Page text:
Claim: A photograph depicts Syrian refugees housed in U.S. luxury hotels while American veterans sleep on the street.
Example: [Collected via e-mail and Facebook, November 2015]
One of my facebook friends posted this this morning but has been unable to speak to its authenticity or offer sources. I’m curious if these are even Syrian asylum seekers or refugees at all.
Origins: After 13 November 2015 attacks in Paris a number of social media rumors circulated about Syrian refugees; the above-reproduced photograph (published to Facebook on 14 September 2015) became popular among social media claims.
While the photograph included little information about the two images it encompassed, the message of it was clear. At the top, purported Syrian refugees enjoyed luxury accommodations at an unnamed hotel; at the bottom, an American veteran and his dog were left to survive on the streets.
The top image was originally published by the British tabloid Express on 28 September 2014 (more than a year before its November 2015 popularity), along with an article titled “EXCLUSIVE: Taxpayers fund migrants B&B rooms in top holiday destinations.” The paper held:
The Daily Express has learned that beleaguered Home Office officials have turned to Britannia Hotels, one of the UK’s largest groups, to solve the UK’s growing asylum epidemic.
Coach loads of African and Arab refugees have checked in to the three-star Heathlands and Roundhouse hotels in Britain’s premier destination resort while their claims for asylum are processed.
The asylum seekers arrived here illegally, the majority via the Port of Calais, which is now home to 2,000 would-be illegal immigrants from a rainbow nation of war-torn countries like Eritrea, Sudan, Somalia and Afghanistan.
Whether or not those claims were accurate, a few things stood out. One was that the image depicted purported asylum seekers in the United Kingdom. As such, whatever their housing arrangements might have been, it bore little relevance to the plight of homeless American veterans. While an objection could be raised about the strategy of sheltering refugees in hotels overall, it isn’t as if those British bed & breakfast rooms could have been used to get American servicemen off the streets of the U.S.
The Express claimed asylum seekers enjoyed luxury accommodations, but the hotel the paper named maintained a very low 2.5 star rating on TripAdvisor. Nightly lodging rates for the property started at a miserly $52 a night, and travelers described it as “cheap,” “run-down,” in need of “renovations,” “shabby,” “grubby,” and “the worst hotel I’ve ever stayed in.” Several were moved to share pictorial representations of the luxury they enjoyed as non-refugee guests of the hotel:
Moreover, the original article didn’t reference the 2015 flood of refugees from Syria. It identified the asylum seekers in question as primarily from Eritrea, Sudan, Somalia and Afghanistan. On 9 October 2014, Bournemouth’s Daily Echo published an article titled “Red Cross worker: the real story of the asylum seekers’ “seaside holiday” in Bournemouth.” According to that piece, the original claims were distorted and deliberately misleading:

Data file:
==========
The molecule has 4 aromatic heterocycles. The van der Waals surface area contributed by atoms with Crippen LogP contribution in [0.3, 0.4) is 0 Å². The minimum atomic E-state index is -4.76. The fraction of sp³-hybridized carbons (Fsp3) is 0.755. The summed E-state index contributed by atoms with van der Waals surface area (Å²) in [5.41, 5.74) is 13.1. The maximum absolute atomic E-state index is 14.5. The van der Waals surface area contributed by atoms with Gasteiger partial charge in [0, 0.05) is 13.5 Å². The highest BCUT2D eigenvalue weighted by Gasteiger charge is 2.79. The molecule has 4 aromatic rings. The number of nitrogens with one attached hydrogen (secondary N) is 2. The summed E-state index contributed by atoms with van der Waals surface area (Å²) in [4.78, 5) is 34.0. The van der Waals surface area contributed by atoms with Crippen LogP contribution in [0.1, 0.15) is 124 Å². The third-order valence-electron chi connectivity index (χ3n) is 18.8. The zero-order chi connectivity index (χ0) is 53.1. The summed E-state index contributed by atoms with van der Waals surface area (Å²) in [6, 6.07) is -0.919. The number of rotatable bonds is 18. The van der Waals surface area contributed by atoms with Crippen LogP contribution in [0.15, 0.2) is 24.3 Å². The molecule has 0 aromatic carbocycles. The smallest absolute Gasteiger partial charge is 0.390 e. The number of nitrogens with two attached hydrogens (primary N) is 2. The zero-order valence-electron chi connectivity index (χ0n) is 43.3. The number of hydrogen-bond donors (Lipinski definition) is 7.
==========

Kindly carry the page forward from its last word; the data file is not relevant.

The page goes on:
Enjoying a seaside break in luxury, complete with swimming pools and champagne: these are some of the ways the plight of asylum seekers being housed in hotels on the south coast have been described in recent weeks.
As a British Red Cross worker, I’d like to share with you what I saw.
Last week, we arranged for an elderly woman to be taken to A&E because she had not eaten for three days. She was so weak she couldn’t even walk.
After the group were dropped off at the hotel, it took four days before anyone, including the local authority and the Red Cross, found out … The hospital raised the alarm when two asylum seekers presented themselves at A&E. And that’s when we were called in.
We provided basics such as clothes, nappies and female sanitary products, as well as facilitating access to doctors, midwives and health visitors … At the Red Cross, we support refugees and asylum seekers every day – but I’ve never seen so many people treated like this before.
While it’s true that asylum seekers were temporarily housed in a bed & breakfast in Bournemouth in 2014, the meme created the misleading impression that such accommodation was had at the expense of American veterans’ care. The image was in fact purportedly taken in Britain in 2014, originally published as part of an anti-refugee missive. A Red Cross worker later stepped forward to clarify that the individuals housed in travel lodging were weak and ill upon their arrival in Britain, not enjoying the amenities of a free vacation.
Moreover, whether the images truly depicted asylum seekers or merely involved three non-British vacation-goers remained to be seen. The Express didn’t elaborate as to how they determined that the asylum seekers in question were the fellows depicted in the image. In any event, the actual asylum seekers temporarily staying in Bournemouth in no way detracted from resources available to veterans in the United States.
Last updated: 18 November 2015
Originally published: 18 November 2015